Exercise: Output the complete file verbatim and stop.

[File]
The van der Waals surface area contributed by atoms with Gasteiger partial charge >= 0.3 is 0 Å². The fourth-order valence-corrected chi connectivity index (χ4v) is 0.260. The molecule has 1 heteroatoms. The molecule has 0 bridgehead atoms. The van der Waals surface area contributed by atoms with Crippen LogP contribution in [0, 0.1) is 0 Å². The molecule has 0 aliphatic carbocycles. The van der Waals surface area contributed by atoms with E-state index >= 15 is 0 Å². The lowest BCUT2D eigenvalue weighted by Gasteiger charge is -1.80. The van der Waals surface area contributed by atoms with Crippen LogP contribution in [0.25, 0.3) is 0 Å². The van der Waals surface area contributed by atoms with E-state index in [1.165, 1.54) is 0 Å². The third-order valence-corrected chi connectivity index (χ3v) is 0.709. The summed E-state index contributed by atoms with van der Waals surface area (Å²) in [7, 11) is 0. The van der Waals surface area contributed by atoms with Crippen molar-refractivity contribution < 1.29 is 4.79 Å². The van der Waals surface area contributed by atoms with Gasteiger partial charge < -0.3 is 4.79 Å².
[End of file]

The van der Waals surface area contributed by atoms with Gasteiger partial charge >= 0.3 is 0 Å². The fourth-order valence-corrected chi connectivity index (χ4v) is 0.260. The molecule has 1 heteroatoms. The molecule has 0 bridgehead atoms. The van der Waals surface area contributed by atoms with Crippen LogP contribution in [0, 0.1) is 0 Å². The molecule has 0 aliphatic carbocycles. The van der Waals surface area contributed by atoms with E-state index >= 15 is 0 Å². The lowest BCUT2D eigenvalue weighted by Gasteiger charge is -1.80. The van der Waals surface area contributed by atoms with Crippen LogP contribution in [0.25, 0.3) is 0 Å². The van der Waals surface area contributed by atoms with E-state index in [1.165, 1.54) is 0 Å². The third-order valence-corrected chi connectivity index (χ3v) is 0.709. The summed E-state index contributed by atoms with van der Waals surface area (Å²) in [7, 11) is 0. The van der Waals surface area contributed by atoms with Crippen molar-refractivity contribution < 1.29 is 4.79 Å². The van der Waals surface area contributed by atoms with Gasteiger partial charge < -0.3 is 4.79 Å².